Knowing What is Actually Covered by Your Auto Insurance Policy
The term coverage refers to the types of events a policy will provide compensation for, or the amount of compensation one will get in the event of an insurance claim. With auto insurance, coverage commonly refers to the policy limits and/or the minimum levels of insurance as required by law.
But what is the scope of coverage of your current auto insurance policy? More specifically, whom and what do your policy cover?
Auto insurance is intended to cover the owner of a vehicle and its principal drivers as well as passengers. However, some people do not always drive the cars they own, and many people frequently lend their vehicle to others. Scenarios such as these may include:
- A dependent child who attends college out of state but wants to get around while home on holiday break.
- A parent who is visiting from out of town who wants to go shopping.
- A brother who wants to borrow a pickup truck to move some furniture to his new apartment.
- A neighbor who needs to take her child to school, but her car won’t start.
- A fellow member of a volunteer group who needs a minivan to transport supplies to a fundraiser.
- A co-worker who goes on a long business trip with the car owner and offers to share driving responsibilities.
- A friend who needs a sport utility vehicle to pull a boat on a trailer to a storage facility.
Are any (or all) of these individuals covered on a vehicle owner’s auto insurance policy?
Although every policy is different, many of them allow for coverage in these situations under what is known as a permissive use clause. This part of an auto insurance policy usually provides coverage for these drivers in the event of an auto accident. However, such policies usually have limitations or restrictions regarding the permissive use coverage they provide.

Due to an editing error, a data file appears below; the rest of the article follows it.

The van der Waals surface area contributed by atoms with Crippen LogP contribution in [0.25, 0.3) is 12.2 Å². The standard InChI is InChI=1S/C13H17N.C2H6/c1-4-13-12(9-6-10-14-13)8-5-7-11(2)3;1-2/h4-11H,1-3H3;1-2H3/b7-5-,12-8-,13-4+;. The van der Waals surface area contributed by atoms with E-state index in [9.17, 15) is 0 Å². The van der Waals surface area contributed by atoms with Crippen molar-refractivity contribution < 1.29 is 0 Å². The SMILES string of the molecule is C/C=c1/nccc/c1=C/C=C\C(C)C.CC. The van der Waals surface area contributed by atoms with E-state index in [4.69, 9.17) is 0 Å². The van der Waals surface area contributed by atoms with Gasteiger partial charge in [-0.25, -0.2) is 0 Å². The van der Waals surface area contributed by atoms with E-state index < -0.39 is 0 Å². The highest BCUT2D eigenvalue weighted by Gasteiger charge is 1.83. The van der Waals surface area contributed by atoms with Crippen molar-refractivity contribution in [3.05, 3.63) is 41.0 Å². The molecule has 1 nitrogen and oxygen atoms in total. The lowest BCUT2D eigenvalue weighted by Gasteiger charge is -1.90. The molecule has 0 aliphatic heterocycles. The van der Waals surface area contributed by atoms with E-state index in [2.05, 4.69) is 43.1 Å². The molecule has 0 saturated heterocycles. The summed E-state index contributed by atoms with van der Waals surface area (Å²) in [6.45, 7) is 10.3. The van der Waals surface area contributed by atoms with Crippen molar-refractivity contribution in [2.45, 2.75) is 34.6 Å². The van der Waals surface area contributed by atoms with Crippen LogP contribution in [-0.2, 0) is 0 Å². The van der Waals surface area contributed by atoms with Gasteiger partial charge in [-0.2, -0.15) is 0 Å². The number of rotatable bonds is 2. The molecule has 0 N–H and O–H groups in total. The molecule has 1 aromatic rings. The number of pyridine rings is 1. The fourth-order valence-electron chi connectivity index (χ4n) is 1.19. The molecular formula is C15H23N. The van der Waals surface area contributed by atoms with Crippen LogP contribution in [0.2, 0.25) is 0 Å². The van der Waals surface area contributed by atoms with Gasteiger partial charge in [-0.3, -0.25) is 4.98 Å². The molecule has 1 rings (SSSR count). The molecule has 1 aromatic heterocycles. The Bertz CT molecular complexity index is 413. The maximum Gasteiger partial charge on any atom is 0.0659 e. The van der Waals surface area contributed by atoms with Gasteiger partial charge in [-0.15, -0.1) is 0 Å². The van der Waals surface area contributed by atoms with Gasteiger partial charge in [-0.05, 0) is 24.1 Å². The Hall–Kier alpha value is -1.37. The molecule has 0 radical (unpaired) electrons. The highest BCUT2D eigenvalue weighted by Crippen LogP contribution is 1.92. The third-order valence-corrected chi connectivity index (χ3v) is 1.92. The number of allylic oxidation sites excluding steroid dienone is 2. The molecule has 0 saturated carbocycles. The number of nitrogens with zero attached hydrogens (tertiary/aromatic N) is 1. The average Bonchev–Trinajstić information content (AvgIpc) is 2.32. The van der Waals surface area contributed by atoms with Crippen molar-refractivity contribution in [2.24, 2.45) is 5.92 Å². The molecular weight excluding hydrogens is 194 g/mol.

As the term implies, permissive use only applies to drivers who have stated or standing permission from the policyholder to drive the insured vehicle. So if your neighbor takes your car without your permission and gets into an accident, your policy will likely not cover the damage or injury he causes. In an auto theft scenario, your policy would likely cover any damage to your vehicle, provided you carry comprehensive coverage. Your insurance company would then seek to recover the costs of the damages from the driverâ€™s insurance policy or from the driver directly if he did not have an in-force policy at the time of the accident.
Your insurance may also exercise their option to cover the damages your neighbor caused to protect you but, again, would look to recover those damages directly from your neighbor or his insurance company.
Also, permissive use does not provide coverage for drivers whom you have specifically excluded from your policy. For example, in order to save money on your premiums, you may wish to exclude a driver in your household who is a teenager, who has been convicted of a DUI, or who has had his/her license suspended for receiving too many speeding tickets. If one of these excluded individualâ€™s drives your vehicle, your insurance carrier would likely not provide coverage.
AIS Insurance can help find you an auto insurance policy that does include a permissive use clause. We can also answer questions about what constitutes permissive use and what restrictions may apply to a given policy. So if you think that someone else may occasionally drive your vehicle and want them to be covered in the event of an accident, contact AIS Insurance today and ask about permissive use coverage.
This content is offered for educational purposes only and does not represent contractual agreements. The definitions, terms and coverage’s in a given policy may be different than those suggested here and such policy will be governed by the language contained therein. No warranty or appropriateness for a specific purpose is expressed or implied.